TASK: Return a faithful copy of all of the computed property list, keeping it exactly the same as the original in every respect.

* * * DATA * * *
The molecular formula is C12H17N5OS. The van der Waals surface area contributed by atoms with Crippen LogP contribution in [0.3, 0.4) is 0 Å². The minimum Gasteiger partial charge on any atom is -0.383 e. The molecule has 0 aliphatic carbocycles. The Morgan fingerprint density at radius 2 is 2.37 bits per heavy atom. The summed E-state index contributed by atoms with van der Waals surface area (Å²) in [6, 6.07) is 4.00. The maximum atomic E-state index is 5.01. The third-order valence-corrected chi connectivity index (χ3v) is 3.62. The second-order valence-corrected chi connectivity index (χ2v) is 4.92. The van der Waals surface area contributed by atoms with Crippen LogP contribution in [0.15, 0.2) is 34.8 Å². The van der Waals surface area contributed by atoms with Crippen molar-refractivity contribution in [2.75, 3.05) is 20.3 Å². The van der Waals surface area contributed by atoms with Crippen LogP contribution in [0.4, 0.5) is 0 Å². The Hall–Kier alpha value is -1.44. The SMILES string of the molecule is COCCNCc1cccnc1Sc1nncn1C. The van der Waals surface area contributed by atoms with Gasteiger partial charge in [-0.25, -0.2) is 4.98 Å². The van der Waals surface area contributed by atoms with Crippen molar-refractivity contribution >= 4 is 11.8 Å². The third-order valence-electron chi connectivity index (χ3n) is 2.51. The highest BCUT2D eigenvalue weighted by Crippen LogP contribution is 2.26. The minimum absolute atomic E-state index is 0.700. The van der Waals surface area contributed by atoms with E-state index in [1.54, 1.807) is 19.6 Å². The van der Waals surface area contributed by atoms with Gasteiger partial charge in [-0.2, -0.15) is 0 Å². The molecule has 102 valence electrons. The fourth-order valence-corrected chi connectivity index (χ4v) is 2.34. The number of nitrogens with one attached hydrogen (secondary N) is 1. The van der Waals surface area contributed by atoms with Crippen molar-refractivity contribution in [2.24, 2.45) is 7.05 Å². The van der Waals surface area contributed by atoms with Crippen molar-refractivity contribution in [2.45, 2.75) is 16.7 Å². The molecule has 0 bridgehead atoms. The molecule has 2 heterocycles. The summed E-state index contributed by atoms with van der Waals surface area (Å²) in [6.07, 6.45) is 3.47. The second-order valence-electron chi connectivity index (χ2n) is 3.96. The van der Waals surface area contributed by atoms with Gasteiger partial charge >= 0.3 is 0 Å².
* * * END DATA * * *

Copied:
The molecular formula is C12H17N5OS. The van der Waals surface area contributed by atoms with Crippen LogP contribution in [0.3, 0.4) is 0 Å². The minimum Gasteiger partial charge on any atom is -0.383 e. The molecule has 0 aliphatic carbocycles. The Morgan fingerprint density at radius 2 is 2.37 bits per heavy atom. The summed E-state index contributed by atoms with van der Waals surface area (Å²) in [6, 6.07) is 4.00. The maximum atomic E-state index is 5.01. The third-order valence-corrected chi connectivity index (χ3v) is 3.62. The second-order valence-corrected chi connectivity index (χ2v) is 4.92. The van der Waals surface area contributed by atoms with Crippen LogP contribution in [0.15, 0.2) is 34.8 Å². The van der Waals surface area contributed by atoms with Crippen molar-refractivity contribution in [2.75, 3.05) is 20.3 Å². The van der Waals surface area contributed by atoms with Crippen LogP contribution in [0.4, 0.5) is 0 Å². The Hall–Kier alpha value is -1.44. The SMILES string of the molecule is COCCNCc1cccnc1Sc1nncn1C. The van der Waals surface area contributed by atoms with Gasteiger partial charge in [-0.25, -0.2) is 4.98 Å². The van der Waals surface area contributed by atoms with Crippen molar-refractivity contribution >= 4 is 11.8 Å². The third-order valence-electron chi connectivity index (χ3n) is 2.51. The highest BCUT2D eigenvalue weighted by Crippen LogP contribution is 2.26. The minimum absolute atomic E-state index is 0.700. The van der Waals surface area contributed by atoms with E-state index in [1.54, 1.807) is 19.6 Å². The van der Waals surface area contributed by atoms with Gasteiger partial charge in [-0.2, -0.15) is 0 Å². The molecule has 102 valence electrons. The fourth-order valence-corrected chi connectivity index (χ4v) is 2.34. The number of nitrogens with one attached hydrogen (secondary N) is 1. The van der Waals surface area contributed by atoms with Crippen molar-refractivity contribution in [2.24, 2.45) is 7.05 Å². The van der Waals surface area contributed by atoms with Crippen molar-refractivity contribution in [2.45, 2.75) is 16.7 Å². The molecule has 0 bridgehead atoms. The molecule has 2 heterocycles. The summed E-state index contributed by atoms with van der Waals surface area (Å²) in [6.07, 6.45) is 3.47. The second-order valence-electron chi connectivity index (χ2n) is 3.96. The van der Waals surface area contributed by atoms with Gasteiger partial charge >= 0.3 is 0 Å².